“We are in a state of ecological overshoot, and we are in a state of ecological collapse,” Mr. Wilbert said in a video taken at the mine site and posted online on May 14.

“The future is going to be dire, but if we accept lies like these — these bright green lies — if we accept them, it only makes things worse. It only becomes more dystopian. There are only more species extinctions, more income inequality, more division and war, and destruction of the land. That is not the path to a future that we want,” he said.

Mr. Falk, a lawyer, has joined several lawsuits seeking to block the mine, including one that argued the area is sacred tribal land and the site of a U.S. cavalry massacre of Indians in 1865. U.S. District Judge Miranda M. Du rejected that argument in November and said charges that the massacre took place on the mine site were “speculative.” The judge ruled that excavation work at Thacker Pass could proceed.

On Thursday, Judge Du heard arguments from Mr. Falk. He said the judge issued the ruling allowing work at Thacker Pass without reviewing other documents supporting the Reno-Sparks Indian Colony’s accusation. On Friday, the judge rejected Mr. Falk’s argument and found that the BLM document production process, while deficient, did not warrant court sanction.

Edward Bartell, a rancher who owns 50,000 acres of land near Thacker Pass, brought the initial lawsuit against BLM for approving the mine.

“The enormous piles of waste that would be dumped from the use of sulfur makes the fact that they call this a ‘green project’ really bizarre,” Mr. Bartell told Inside Climate News.

Craig Young, an archaeologist under contract for BLM and Lithium Nevada, said in an interview that his research determined that the massacre took place several miles away from the mine site on what is now private property. Mr. Young said radical environmentalists and other anti-mine activists falsely accused him in online posts of finding and taking bones of American Indians from the site.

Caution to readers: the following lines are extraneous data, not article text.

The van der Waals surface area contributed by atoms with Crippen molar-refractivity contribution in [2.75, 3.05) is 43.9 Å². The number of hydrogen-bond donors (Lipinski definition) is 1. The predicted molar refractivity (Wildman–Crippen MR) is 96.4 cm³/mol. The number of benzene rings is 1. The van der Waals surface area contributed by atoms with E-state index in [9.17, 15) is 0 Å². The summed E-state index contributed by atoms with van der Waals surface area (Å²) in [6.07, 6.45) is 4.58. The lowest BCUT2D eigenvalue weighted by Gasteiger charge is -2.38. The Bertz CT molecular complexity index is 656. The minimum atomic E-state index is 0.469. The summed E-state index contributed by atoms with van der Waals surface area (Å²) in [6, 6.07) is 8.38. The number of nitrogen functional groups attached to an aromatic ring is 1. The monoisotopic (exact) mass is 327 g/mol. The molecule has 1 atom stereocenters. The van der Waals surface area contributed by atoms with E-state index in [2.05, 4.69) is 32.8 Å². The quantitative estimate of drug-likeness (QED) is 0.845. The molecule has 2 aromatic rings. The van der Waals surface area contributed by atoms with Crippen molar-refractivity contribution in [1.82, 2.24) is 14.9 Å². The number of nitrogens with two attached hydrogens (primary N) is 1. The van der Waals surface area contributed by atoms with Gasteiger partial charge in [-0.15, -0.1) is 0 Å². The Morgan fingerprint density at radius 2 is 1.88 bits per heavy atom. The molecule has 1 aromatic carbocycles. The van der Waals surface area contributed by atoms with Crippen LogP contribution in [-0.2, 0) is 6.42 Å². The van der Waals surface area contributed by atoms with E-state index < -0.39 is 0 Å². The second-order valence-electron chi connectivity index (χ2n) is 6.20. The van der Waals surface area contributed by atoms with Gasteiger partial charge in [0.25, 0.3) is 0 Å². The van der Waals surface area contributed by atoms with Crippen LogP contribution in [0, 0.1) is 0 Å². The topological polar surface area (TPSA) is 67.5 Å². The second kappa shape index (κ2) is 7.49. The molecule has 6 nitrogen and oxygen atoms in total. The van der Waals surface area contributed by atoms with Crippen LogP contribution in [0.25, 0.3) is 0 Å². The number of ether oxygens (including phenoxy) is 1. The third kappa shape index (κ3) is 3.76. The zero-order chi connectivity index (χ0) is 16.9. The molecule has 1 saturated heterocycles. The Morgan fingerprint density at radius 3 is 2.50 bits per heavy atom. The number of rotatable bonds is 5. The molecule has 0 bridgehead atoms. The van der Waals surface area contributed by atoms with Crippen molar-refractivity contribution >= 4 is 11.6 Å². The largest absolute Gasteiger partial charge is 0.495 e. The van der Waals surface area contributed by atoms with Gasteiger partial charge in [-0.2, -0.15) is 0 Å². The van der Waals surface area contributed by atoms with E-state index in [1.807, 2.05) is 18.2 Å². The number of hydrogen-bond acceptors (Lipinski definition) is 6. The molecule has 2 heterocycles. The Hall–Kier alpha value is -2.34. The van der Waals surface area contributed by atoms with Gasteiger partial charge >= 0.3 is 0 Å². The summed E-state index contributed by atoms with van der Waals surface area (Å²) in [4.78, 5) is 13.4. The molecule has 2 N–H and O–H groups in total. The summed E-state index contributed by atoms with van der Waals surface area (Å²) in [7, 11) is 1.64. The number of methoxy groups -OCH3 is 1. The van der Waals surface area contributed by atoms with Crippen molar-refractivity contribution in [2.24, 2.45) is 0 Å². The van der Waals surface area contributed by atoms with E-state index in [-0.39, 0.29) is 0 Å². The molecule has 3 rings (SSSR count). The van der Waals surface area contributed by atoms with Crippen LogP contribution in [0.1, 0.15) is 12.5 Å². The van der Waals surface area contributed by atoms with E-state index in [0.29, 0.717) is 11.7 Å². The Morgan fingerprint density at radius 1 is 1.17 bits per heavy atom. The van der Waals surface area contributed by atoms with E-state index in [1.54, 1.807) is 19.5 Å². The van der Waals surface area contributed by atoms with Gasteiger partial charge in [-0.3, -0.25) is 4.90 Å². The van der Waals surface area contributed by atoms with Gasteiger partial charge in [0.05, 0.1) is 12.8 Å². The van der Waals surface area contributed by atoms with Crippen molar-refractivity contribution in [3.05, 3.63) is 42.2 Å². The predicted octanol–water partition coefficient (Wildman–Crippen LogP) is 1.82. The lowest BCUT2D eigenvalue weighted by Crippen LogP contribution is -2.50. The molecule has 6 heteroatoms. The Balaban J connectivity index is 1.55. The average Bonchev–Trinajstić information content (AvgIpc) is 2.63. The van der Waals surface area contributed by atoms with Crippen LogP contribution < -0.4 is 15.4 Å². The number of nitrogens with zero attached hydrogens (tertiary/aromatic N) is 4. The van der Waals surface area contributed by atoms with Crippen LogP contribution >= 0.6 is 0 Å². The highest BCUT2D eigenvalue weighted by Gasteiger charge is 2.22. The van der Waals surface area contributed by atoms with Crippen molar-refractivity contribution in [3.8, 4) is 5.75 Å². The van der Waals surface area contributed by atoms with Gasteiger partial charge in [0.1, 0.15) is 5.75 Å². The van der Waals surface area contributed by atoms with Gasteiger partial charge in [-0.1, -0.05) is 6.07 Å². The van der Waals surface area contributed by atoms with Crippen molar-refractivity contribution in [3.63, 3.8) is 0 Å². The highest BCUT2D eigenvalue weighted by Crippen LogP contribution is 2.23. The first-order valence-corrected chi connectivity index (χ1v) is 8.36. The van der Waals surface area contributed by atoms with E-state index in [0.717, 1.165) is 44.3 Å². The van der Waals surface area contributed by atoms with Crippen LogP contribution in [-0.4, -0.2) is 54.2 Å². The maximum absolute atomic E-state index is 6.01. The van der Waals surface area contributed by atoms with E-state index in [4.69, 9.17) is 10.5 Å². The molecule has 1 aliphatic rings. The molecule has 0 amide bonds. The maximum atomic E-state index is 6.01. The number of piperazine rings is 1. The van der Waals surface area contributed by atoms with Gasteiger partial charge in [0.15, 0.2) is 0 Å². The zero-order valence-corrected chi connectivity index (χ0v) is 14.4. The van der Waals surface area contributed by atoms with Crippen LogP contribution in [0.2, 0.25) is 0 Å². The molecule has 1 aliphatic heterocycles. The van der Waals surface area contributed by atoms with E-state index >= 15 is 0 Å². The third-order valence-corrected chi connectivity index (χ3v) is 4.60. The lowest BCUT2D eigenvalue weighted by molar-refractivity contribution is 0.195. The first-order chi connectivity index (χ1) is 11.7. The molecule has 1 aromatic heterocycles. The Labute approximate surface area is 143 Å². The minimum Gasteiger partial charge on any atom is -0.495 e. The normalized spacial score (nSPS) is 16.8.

Archaeologists surveying the mine site have found no bones, he said.

Demand for lithium soars

Global demand for lithium, a silvery-white metal used in lithium-ion batteries, surged along with the Biden administration’s effort to promote electric vehicles, or EVs, as an alternative to gasoline-powered cars and trucks.

Mr. Biden acknowledged in remarks last month that skyrocketing gas prices are the result of an “incredible transition” away from the use of fossil fuels.

“Here’s the situation,” the president said in Tokyo on May 23. “When it comes to the gas prices, we’re going through an incredible transition that is taking place that, God willing, when it’s over, we’ll be stronger, and the world will be stronger and less reliant on fossil fuels.”

Tesla CEO Elon Musk tweeted recently that “the price of lithium has gone to insane levels” and added that his market-leading EV company may mine and refine the metal for its electric car batteries.

Tesla operates a huge factory near Reno that produces electric car batteries jointly with Panasonic. A Tesla spokesman did not respond to email requests for comment on whether the company supports the Thacker Pass mine.

According to industry estimates, the price of 1 ton of lithium rose sharply from $6,800 in 2020 to $78,032 this year. The increase will likely add to the costs of electric vehicles, which currently start at around $57,000.

An Energy Department report from 2021 said the United States will create a secure supply chain for lithium batteries materials and technology by 2030.

“Establishing a domestic supply chain for lithium-based batteries requires a national commitment to both solving breakthrough scientific challenges for new materials and developing a manufacturing base that meets the demands of the growing electric vehicle (EV) and stationary grid storage markets,” Energy Secretary Jennifer M. Granholm stated in the report.

Company working to calm local fears

Lithium Nevada officials said the company is eager to begin construction of the open-pit mining operations for what will be a 46-year project.